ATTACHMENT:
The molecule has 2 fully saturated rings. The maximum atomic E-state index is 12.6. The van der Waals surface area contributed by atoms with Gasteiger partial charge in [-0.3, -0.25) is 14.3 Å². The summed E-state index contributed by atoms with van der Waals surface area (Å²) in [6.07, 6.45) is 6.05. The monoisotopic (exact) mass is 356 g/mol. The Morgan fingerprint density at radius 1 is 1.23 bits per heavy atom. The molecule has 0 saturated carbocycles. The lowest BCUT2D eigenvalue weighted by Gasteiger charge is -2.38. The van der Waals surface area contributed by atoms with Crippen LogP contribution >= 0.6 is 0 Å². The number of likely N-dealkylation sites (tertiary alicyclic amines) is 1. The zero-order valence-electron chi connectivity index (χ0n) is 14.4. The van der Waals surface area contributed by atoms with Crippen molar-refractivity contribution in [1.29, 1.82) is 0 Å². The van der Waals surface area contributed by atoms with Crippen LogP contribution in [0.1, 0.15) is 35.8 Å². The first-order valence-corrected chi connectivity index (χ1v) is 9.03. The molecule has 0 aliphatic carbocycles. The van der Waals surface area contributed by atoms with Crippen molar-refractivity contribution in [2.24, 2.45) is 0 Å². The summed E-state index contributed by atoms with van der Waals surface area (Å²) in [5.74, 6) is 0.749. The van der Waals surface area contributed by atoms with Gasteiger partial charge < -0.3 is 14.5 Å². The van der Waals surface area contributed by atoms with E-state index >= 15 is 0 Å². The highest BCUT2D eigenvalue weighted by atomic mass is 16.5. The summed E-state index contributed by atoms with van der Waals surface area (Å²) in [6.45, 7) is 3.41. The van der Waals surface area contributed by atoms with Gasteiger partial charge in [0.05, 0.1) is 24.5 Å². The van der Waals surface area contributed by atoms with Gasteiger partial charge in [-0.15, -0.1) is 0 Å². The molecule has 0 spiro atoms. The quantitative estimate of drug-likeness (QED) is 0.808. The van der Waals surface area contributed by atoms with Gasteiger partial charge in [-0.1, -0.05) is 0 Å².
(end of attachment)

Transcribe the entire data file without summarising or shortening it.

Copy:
The molecule has 2 fully saturated rings. The maximum atomic E-state index is 12.6. The van der Waals surface area contributed by atoms with Gasteiger partial charge in [-0.3, -0.25) is 14.3 Å². The summed E-state index contributed by atoms with van der Waals surface area (Å²) in [6.07, 6.45) is 6.05. The monoisotopic (exact) mass is 356 g/mol. The Morgan fingerprint density at radius 1 is 1.23 bits per heavy atom. The molecule has 0 saturated carbocycles. The lowest BCUT2D eigenvalue weighted by Gasteiger charge is -2.38. The van der Waals surface area contributed by atoms with Crippen LogP contribution >= 0.6 is 0 Å². The number of likely N-dealkylation sites (tertiary alicyclic amines) is 1. The zero-order valence-electron chi connectivity index (χ0n) is 14.4. The van der Waals surface area contributed by atoms with Crippen molar-refractivity contribution in [1.29, 1.82) is 0 Å². The van der Waals surface area contributed by atoms with Crippen LogP contribution in [0.1, 0.15) is 35.8 Å². The first-order valence-corrected chi connectivity index (χ1v) is 9.03. The molecule has 0 aliphatic carbocycles. The van der Waals surface area contributed by atoms with Crippen molar-refractivity contribution in [2.24, 2.45) is 0 Å². The summed E-state index contributed by atoms with van der Waals surface area (Å²) in [5.74, 6) is 0.749. The van der Waals surface area contributed by atoms with Gasteiger partial charge < -0.3 is 14.5 Å². The van der Waals surface area contributed by atoms with E-state index >= 15 is 0 Å². The highest BCUT2D eigenvalue weighted by atomic mass is 16.5. The summed E-state index contributed by atoms with van der Waals surface area (Å²) in [6.45, 7) is 3.41. The van der Waals surface area contributed by atoms with Gasteiger partial charge in [0.05, 0.1) is 24.5 Å². The van der Waals surface area contributed by atoms with Gasteiger partial charge in [-0.15, -0.1) is 0 Å². The molecule has 0 spiro atoms. The quantitative estimate of drug-likeness (QED) is 0.808. The van der Waals surface area contributed by atoms with Gasteiger partial charge in [-0.1, -0.05) is 0 Å².